The US supports cross-strait military confidence-building measures (CBM), but there is no policy of actively promoting them, a Washington roundtable discussion was told on Tuesday.
“That is an important distinc-tion,” said Bonnie Glaser, a consultant for the US government on East Asia.
The cross-strait agenda, whether it is CBMs or other issues, is up to the two sides of the Taiwan Strait to determine, she said.
“We don’t push, we don’t pressure Taiwan in any dialogue or any issue that Taiwan judges to be premature,” said Glaser, who works on Chinese foreign and security policy with the Center for Strategic and International Studies.
President Ma Ying-jeou (馬英九) is worried that if Taiwan pursues military CBMs with China it will result in a reduction or an end to arms sales from the US, she said.
“I have heard the president profess this concern several times,” she said.
However, Glaser said at the roundtable organized by the Sigur Center for Asian Studies at George Washington University that this was not likely to be an outcome of certain kinds of CBMs between Taiwan and China.
Glaser, a frequent visitor to Taiwan, said the US had the “utmost confidence” that Taiwan could decide for itself what was in its interests.
She said claims that the US had “strongly told” the Ma administration not to talk about military CBMs with China were “nonsense.”
Some kinds of CBMs — for example an emergency “hotline” — could enable both sides to avoid an incident from escalating.
“The US supports CBMs if and when Taiwan is ready to discuss them,” Glaser said.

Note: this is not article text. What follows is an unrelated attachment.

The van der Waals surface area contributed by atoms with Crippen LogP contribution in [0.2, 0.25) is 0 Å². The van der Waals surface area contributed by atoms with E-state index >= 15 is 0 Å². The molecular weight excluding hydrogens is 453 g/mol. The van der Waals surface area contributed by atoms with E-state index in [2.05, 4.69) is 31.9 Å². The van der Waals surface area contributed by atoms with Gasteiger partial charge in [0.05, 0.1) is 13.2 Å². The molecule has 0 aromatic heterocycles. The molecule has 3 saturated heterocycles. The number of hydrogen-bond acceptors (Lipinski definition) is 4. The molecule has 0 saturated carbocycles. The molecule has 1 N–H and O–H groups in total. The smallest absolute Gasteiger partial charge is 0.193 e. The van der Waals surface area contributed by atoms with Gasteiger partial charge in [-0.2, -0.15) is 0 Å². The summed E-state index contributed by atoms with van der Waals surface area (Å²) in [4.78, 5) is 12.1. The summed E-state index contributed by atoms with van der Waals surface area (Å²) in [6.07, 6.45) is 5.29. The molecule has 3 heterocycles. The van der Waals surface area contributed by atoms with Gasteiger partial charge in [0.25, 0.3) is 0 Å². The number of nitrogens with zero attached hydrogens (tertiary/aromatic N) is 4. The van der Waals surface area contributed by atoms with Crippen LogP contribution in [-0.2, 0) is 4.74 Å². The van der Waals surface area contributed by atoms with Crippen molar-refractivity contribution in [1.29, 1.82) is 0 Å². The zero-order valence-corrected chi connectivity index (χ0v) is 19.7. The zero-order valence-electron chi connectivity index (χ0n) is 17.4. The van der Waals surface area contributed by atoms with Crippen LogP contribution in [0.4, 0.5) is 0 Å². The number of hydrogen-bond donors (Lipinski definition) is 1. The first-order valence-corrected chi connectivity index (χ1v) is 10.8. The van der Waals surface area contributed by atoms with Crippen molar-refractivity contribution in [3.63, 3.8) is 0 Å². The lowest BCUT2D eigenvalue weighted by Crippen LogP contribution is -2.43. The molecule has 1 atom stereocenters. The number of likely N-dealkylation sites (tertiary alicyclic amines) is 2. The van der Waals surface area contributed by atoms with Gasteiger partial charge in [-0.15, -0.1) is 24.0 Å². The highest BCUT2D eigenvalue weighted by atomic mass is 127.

Former US president George W. Bush convinced Beijing that the US does not support Taiwanese independence, she said.
“Bush told Beijing leaders privately that the US opposed Taiwan independence,” she said.
However, China is not confident that the US will accept peaceful unification.
“US arms sales to Taiwan pretty clearly are not for a Taiwan offensive against the mainland [China],” she said. “The logic that makes sense is that China reduces the threat opposite Taiwan and Taiwan might then reconsider or factor into the decisions it makes about the arms it needs to buy and about the defense capabilities it needs to have,” Glaser said.
She said that maybe then Taiwan would feel it did not need to buy weapons from the US.
Alan Romberg, director of the East Asia program at the Stimson Center, said that Beijing maintained a large missile force opposite Taiwan to deter independence.
“Even though I believe the possibility of any Taiwan leadership moving towards de jure independence is somewhere between zero and minus-70, Beijing fears the consequences of saying that it would not use force in any circumstances,” Romberg said.
“Until the day of unification the PLA [People’s Liberation Army] is going to be required to maintain the capability to deal with any move toward independence,” he said.
Romberg said that China was not “looking for a fight” and wanted to achieve its goals by diplomacy, but there was concern Beijing would “lose patience.”
Despite China’s suspicions to the contrary, the US relationship with Taiwan was not part of “some strategy to constrain China and limit its power much less to advance Taiwan independence,” he said.
“The US does not favor or support Taiwan independence, but if the two sides miraculously agreed to it we would certainly be happy to go along,” Romberg said.
Even though Taiwan remained a potential cause of friction between Washington and Beijing, Romberg said, the situation had evolved to the point where all three parties were being careful not to create turmoil or crisis.
“In this situation, over time, certain kinds of CBMs might be considered,” he said.
However, Li Da-jung (李大中), an associate professor in the Graduate Institute of International Affairs and Strategic Studies at Tamkang University, said that cross-strait negotiations were moving into a new phase, with Taipei trying to set the pace.
He said Taiwan was carefully choosing the issues on the negotiating table, but that there was a lack of domestic consensus in support of CBMs.